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Osborne to unveil fresh crackdown on unemployed
GEORGE Osborne will today unveil a fresh crackdown on the long-term jobless, by speeding up a US-style “work for your dole” scheme.
The Chancellor will use his speech to the Conservative conference to promise to strip unemployment benefits from anyone who refuses to work full-time unpaid.
The clampdown had been expected to form a major plank of the Tory manifesto for the 2015 general election, to curb what ministers call the ‘something-for-nothing’ culture.
But Mr Osborne will reveal that the £300m ‘Help to Work’ scheme will now begin next April – wiping out what one aide called “the option of just ‘signing on’ as usual”.
Anyone who breaks the rules will lose their benefits for four weeks – and for 13 weeks for any second offence.
The Chancellor will say: “For the first time, all long term unemployed people who are capable of work will be required to do something in return for their benefits to help them find work.
“They will do useful work to put something back into their community - making meals for the elderly, clearing up litter, working for a local charity.
“Others will be made to attend the job centre every working day. And, for those with underlying problems - like drug addiction and illiteracy - there will be an intensive regime of help.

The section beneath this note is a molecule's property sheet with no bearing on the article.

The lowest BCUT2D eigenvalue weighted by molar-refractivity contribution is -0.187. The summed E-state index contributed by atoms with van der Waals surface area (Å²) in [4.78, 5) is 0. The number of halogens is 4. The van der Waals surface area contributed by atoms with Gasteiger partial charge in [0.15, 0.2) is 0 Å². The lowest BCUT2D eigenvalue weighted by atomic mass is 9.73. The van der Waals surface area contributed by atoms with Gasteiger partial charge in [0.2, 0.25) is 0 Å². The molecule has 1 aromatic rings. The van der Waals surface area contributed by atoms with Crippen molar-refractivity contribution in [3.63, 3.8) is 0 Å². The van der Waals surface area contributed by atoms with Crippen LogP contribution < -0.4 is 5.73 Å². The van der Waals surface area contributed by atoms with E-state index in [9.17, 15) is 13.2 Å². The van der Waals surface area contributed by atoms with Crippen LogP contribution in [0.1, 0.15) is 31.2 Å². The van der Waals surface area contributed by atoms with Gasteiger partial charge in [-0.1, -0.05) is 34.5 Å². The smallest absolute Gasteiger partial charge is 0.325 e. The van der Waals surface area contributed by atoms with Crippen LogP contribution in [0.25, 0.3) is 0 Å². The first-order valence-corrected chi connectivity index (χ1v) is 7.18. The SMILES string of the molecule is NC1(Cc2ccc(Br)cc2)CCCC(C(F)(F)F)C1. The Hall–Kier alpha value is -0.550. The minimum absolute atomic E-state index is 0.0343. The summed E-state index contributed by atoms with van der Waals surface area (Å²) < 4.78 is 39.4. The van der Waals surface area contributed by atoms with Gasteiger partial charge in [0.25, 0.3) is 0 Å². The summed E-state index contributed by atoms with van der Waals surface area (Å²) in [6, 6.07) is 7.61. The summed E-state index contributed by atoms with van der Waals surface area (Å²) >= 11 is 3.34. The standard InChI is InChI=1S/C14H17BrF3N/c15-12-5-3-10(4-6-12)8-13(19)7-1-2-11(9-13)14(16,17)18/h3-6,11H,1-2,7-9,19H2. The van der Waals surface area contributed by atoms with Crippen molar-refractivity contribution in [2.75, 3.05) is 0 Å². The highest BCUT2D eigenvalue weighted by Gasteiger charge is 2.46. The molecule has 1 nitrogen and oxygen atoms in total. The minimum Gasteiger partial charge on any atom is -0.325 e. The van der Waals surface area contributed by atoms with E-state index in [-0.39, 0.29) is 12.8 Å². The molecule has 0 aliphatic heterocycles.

“No one will be ignored or left without help, but no one will get something for nothing. Help to work – and, in return, work for the dole.”
The scheme will come in for around 200,000 Jobseekers Allowance (JSA) claimants a year, after they have been through the existing private sector-led ‘Work Programme’.
They will be required to do either 30 hours of community work each week, attend a jobcentre every day, or accept specialist help for mental health problems, or addiction.
For the first time, any breaches of the rules will be referred directly to the department for work and pensions (DWP) so sanctions can be imposed “immediately”.
Meanwhile, yesterday, David Cameron strongly defended his controversial decision to bring forward the ‘Help to Buy’ scheme against warnings that it risks stoking up a property price bubble.
The scheme - offering Government guarantees to allow buyers to secure existing homes worth up to £600,000, with a five per cent deposit – will now start next month, instead of in January.
The prime minister told the BBC: “I am not going to stand back while people's aspirations to get on the housing ladder, to own their own flat, to own their own home, are being trashed.
“If we don't do this, it will only be people with rich parents who can help them with the deposit who can get on the housing ladder. That is not fair.”
But the Manchester conference began to the backdrop of a 50,000-strong protest against spending cuts – and a poll giving Labour a healthy 11-point lead over the Tories, by 42 per cent to 31 per cent.
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